Nestle foods is trying to make a real-life, Star Trek-style food replicator

What better way to make sure we’re all perfectly healthy, be it on a starship or right here on Earth, than to create a machine that figures out exactly what we need, then let it make the food to fill it. Welcome to the future.

Nestlé Institute of Health Sciences (NIHS) has kicked off research and development on project “Iron Man,” which will investigate how essential nutrients affect the body, brain and gastrointestinal functions. They’ve already added 100 new scientists for the initiative. The goal? To develop a device to scan our nutrient needs, then design food around those needs, not unlike the replicators/previous models for food production featured in the various Star Trek series.

In an interview with Bloomberg, NIHS director Ed Baetge said these proposed foods would be more effective at treating vitamin and nutrient deficiency than the supplements we currently use. According to Baetge, the goal would be for these devices to pop up in kitchens across the world over the next few decades, eventually becoming as ubiquitous as all our other creature comforts:

“Out comes your food at the press of a button. If we do this right, it can be the next microwave in your kitchen.”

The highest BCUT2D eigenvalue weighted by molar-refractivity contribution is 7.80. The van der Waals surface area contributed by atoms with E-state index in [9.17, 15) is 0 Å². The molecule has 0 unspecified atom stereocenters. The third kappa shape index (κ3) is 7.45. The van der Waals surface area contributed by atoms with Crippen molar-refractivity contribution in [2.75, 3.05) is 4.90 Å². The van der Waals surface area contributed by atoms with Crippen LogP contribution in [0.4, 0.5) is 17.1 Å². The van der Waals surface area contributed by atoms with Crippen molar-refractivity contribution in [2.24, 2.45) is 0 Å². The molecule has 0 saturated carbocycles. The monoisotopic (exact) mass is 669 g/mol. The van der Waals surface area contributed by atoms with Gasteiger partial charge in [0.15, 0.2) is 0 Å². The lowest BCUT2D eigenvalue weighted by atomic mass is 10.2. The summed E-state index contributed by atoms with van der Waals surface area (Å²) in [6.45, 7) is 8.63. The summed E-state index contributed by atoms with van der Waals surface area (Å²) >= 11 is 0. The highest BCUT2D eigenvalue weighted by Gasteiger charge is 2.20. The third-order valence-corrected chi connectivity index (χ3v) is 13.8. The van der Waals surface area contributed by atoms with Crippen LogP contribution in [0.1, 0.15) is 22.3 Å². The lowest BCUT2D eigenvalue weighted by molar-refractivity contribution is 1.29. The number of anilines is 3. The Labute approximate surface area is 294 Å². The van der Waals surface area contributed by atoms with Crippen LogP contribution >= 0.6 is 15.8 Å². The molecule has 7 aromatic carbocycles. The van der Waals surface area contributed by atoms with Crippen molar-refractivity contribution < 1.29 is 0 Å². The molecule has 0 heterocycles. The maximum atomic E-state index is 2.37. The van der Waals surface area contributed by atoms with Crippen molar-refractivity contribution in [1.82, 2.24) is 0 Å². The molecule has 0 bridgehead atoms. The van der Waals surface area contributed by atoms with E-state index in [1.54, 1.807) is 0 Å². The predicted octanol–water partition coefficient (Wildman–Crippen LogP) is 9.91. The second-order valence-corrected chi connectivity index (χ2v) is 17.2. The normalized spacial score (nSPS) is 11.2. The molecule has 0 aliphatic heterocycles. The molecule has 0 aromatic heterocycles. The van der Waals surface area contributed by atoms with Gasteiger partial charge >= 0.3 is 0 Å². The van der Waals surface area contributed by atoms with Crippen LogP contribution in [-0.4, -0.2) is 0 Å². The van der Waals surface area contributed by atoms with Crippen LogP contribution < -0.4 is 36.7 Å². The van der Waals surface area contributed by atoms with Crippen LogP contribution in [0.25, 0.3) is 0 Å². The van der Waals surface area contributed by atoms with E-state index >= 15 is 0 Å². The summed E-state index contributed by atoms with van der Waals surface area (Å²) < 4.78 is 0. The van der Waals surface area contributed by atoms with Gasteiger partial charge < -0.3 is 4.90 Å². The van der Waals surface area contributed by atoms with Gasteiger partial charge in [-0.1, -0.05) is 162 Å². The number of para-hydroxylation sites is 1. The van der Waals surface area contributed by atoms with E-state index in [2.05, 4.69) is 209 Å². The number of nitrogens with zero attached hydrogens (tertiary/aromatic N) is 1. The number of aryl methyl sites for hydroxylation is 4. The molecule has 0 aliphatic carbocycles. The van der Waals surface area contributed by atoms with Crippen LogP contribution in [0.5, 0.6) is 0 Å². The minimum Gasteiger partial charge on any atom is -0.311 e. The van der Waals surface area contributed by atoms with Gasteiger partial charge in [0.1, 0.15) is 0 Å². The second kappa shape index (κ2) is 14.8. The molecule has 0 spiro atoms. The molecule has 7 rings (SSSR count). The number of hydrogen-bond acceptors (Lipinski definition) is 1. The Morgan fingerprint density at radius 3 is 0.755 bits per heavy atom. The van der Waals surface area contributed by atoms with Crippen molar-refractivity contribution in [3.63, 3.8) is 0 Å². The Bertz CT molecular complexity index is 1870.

This is a fascinating concept, and the applications are positively endless. Not only could this thing be a huge boon to health right here at home — with people finally having the access and knowledge to consume the exact items needed for optimal health -- but, looking toward the future, you could pop one of these devices on a future Enterprise and keep your space explorers nice and healthy as they explore the stars.

But the big questions — can it make a good cup of Earl Grey tea? How’s the ice cream? Can I get a martini?

(Via The Verge, Bloomberg)

Related Stories

Astronomers just watched a black hole devour a star the size of our sun Trent Moore

Astronomers got a front row-ish seat to a black hole making a star its lunch.

Mars' gravity could rip apart one of its moons to create Saturn-like rings Trent Moore

Astronomers of the future could have a very different view of the solar system in the next few million years.

Aerion's sleek new supersonic private jet is climbing closer to liftoff Jeff Spry

Here's the Aerion AS2, the world's first supersonic private jet perfect for billionaire gift lists.